In May, Kevin Brousseau officially became a doctor when he graduated from the Northern Ontario School of Medicine (NOSM). Two months later, Dr. Brousseau, a Cree from Waswanipi, is settling into his residency at the Timmins and District Hospital.
His path to medical school was atypical compared to most med students. Before fulfilling his lifelong dream of becoming a doctor, Brousseau was a Cree language coordinator for the Cree Nation Government, after obtaining an MA in Linguistics from the Université du Québec à Montréal and working on the Moose Cree dictionary. He was already in his 30s, when he took a leap of faith and moved to northern Ontario with his wife and three children to study medicine at NOSM because he felt it was the right fit for him.
“NOSM has a social accountability mandate that is focused on Indigenous and francophone communities in the north, so it was just a great place to train,” said Brousseau.
While medical school is a path few Cree have taken, Brousseau wanted to share his story of becoming a doctor in the hopes that other Cree youth may realize that it is a tangible goal – even if the pieces don’t fall into place immediately. Brousseau said his parents raised him to believe that he could do anything. And he remembers his paternal grandmother always remarking “how nice it would be to have a doctor in the family.”
“When I started seriously considering the idea of studying medicine, Dr. (Darlene) Kitty and Dr. (Elaine) Innes, two Cree doctors from our region, encouraged me and convinced me it was doable,” he said.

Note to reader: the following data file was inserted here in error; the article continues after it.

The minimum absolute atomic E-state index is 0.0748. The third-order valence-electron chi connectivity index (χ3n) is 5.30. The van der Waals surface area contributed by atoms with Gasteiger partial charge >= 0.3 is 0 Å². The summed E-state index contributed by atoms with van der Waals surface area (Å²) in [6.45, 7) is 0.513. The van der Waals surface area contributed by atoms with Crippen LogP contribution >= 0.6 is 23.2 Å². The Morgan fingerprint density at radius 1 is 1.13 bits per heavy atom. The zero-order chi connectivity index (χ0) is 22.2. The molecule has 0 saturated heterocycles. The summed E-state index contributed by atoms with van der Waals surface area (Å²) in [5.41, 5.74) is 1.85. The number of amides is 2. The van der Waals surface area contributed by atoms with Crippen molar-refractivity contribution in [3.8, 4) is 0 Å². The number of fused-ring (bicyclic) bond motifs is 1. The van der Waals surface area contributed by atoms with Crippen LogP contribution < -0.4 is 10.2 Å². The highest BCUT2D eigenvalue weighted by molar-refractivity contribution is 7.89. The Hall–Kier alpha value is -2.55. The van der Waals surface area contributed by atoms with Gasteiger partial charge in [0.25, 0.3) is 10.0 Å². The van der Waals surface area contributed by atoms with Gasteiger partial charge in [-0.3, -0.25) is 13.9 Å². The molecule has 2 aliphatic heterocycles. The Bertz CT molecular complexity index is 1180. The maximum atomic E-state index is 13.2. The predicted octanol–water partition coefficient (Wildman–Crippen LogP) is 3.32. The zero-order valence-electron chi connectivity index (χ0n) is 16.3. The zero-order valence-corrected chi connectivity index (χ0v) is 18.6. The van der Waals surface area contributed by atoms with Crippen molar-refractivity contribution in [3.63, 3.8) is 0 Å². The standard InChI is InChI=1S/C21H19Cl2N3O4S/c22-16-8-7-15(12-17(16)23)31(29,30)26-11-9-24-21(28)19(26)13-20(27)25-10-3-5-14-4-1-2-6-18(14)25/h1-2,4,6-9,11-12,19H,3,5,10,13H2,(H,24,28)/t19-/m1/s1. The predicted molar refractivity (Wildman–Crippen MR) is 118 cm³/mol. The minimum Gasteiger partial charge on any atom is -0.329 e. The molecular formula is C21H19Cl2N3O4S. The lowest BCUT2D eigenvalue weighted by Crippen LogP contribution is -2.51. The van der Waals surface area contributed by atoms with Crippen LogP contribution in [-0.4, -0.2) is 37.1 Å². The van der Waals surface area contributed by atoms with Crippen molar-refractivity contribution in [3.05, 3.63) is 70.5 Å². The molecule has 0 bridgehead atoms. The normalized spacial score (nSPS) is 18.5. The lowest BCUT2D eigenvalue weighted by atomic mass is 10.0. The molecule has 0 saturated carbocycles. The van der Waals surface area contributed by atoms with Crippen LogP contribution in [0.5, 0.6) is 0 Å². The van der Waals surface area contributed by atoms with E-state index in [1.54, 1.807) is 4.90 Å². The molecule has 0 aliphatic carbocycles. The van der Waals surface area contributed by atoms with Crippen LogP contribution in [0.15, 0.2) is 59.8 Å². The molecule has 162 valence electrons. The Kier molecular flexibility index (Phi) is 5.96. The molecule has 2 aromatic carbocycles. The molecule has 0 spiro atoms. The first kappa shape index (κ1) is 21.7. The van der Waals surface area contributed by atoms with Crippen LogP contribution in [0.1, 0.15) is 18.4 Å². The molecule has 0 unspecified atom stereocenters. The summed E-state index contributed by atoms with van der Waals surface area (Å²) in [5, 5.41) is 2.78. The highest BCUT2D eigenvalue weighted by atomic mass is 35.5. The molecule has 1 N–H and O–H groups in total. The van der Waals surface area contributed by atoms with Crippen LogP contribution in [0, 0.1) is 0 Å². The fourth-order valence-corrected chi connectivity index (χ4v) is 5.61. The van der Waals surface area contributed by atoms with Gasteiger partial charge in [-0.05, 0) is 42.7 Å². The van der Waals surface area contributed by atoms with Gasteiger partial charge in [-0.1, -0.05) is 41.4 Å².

Brousseau explained that medical school was an “interesting experience”. He said students who usually do really well academically have to get used to getting mediocre grades because it’s a program where “there is just so much we don’t know,” so students are faced with a steep learning curve.
What makes Brousseau’s story more intriguing is that studying medicine wasn’t his biggest challenge, as he had a brain tumor removed during his second year of medical school. He said, shortly after New Year’s 2017, he sat down to study for an upcoming exam and suddenly found that he couldn’t read anything.
After his wife insisted on taking him to the hospital, it was discovered that he had “a huge brain tumor the size of a tennis ball.”
Originally thought to be malignant, once the tumor was removed a week after its discovery, it was found to be benign. In light of the positive outcome, Brousseau decided to push himself to resume his studies so as to not lose his second year. While he took some time off and could only read with one eye for several months, Brousseau was able to catch up over the summer break and rejoin his classmates in September.
Now doing his residency in Timmins after having done rotations in Moose Factory and Mistissini, Brousseau said his plan is, as it always has been, to work in “Cree country.” However, this will be contingent on what kind of opportunities are available when the time comes and what the rest of his family wants to do. He said that Cree country is Cree country, be it in Saskatchewan, Ontario or Quebec, though his family is pushing for a return to Ouje-Bougoumou, where he had earlier worked for the CNG.
After all the hard work he put into getting to this place in his career, Brousseau wanted to underline that “the most valuable resource in our communities is our young people.” Every young Cree has a vital role to play if they choose to apply themselves and obtain an education, whether it is a diploma, a degree or a traditional education like the Elders had.
“Education is the key to our success as a people. We should encourage our young people to obtain an education so they can become assets to our communities. Remind them to set goals and encourage them to apply themselves to achieve those goals. Nothing is impossible,” said Brousseau.